I should note at this point, my big thanks to Dr Filippo Cervelli (SOAS) and Dr Benjamin Schaper (Oxford) who came to me with this proposal a few months ago, and following some enthusiastic discussions on both sides, have helped guide us to this point. I’m very much looking forward to seeing what sort of material this call elicits, and working with Filippo and Ben over the months to come.


February 10, 2020

Fun with Metrics

Writing about web page https://exchanges.warwick.ac.uk/issue/view/27

Today I’ve been having a quick exploration of the numbers around the most recent couple of issues of Exchanges. Metrics are for (most) journals a hotly contested topic, with their value quantitatively established and promoted with profound pride by editors and publishers alike. Regular readers of this blog will be aware than I’m from the qualitative school of research and have some deep ideological objections to the metrification and quantisation of academic publication, and consequential transformation in a highly fetishised quasi-market mode. Ahem. To read more on this topic, see my publications or come and have a chat with me, although I cannot promise not to get onto my soapbox!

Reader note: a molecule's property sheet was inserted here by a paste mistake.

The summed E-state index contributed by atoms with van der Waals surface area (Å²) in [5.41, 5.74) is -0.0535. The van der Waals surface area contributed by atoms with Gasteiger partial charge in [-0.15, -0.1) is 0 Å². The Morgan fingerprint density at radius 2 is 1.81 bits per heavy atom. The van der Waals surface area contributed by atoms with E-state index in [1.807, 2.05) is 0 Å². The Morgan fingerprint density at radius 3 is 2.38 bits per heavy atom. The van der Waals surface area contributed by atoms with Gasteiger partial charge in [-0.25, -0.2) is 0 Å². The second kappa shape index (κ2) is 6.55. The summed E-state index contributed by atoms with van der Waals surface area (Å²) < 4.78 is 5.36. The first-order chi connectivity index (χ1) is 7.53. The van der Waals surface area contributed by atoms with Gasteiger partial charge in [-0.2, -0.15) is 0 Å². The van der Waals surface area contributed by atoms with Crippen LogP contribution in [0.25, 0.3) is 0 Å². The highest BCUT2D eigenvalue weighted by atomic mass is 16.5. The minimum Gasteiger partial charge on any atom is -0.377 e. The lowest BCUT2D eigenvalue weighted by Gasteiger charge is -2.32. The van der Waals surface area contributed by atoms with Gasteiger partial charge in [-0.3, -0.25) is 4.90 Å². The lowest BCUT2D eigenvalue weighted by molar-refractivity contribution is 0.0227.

Personally, I’d rather see the valorisation of an article through post-publication discourse in the social and public spheres, than watch the uptick of citations or downloads. However, for most of our authors and readers alike metrics and journal publications, love ‘em or loathe ‘em, are intrinsically linked. I can appreciate being able to see how people are reading the work author’s have slaved over for months, in an employment sector often detached from tangible esteem measures, can be a key personal satisfier.

As an editor-in-chief too, I confess I do get a little frisson of delight watching the download statistics slowly (and not so slowly) grow post-publication [1]. For the authors, seeing these figures climb mean people are at the very least reading their publications, although how they are using it, citing it, teaching from it, learning from it, remain to be elicited. As a journal publisher, it helps me to promote the journal as a publication destination for future authors, and to answer questions to my employers about the continued viability of the title.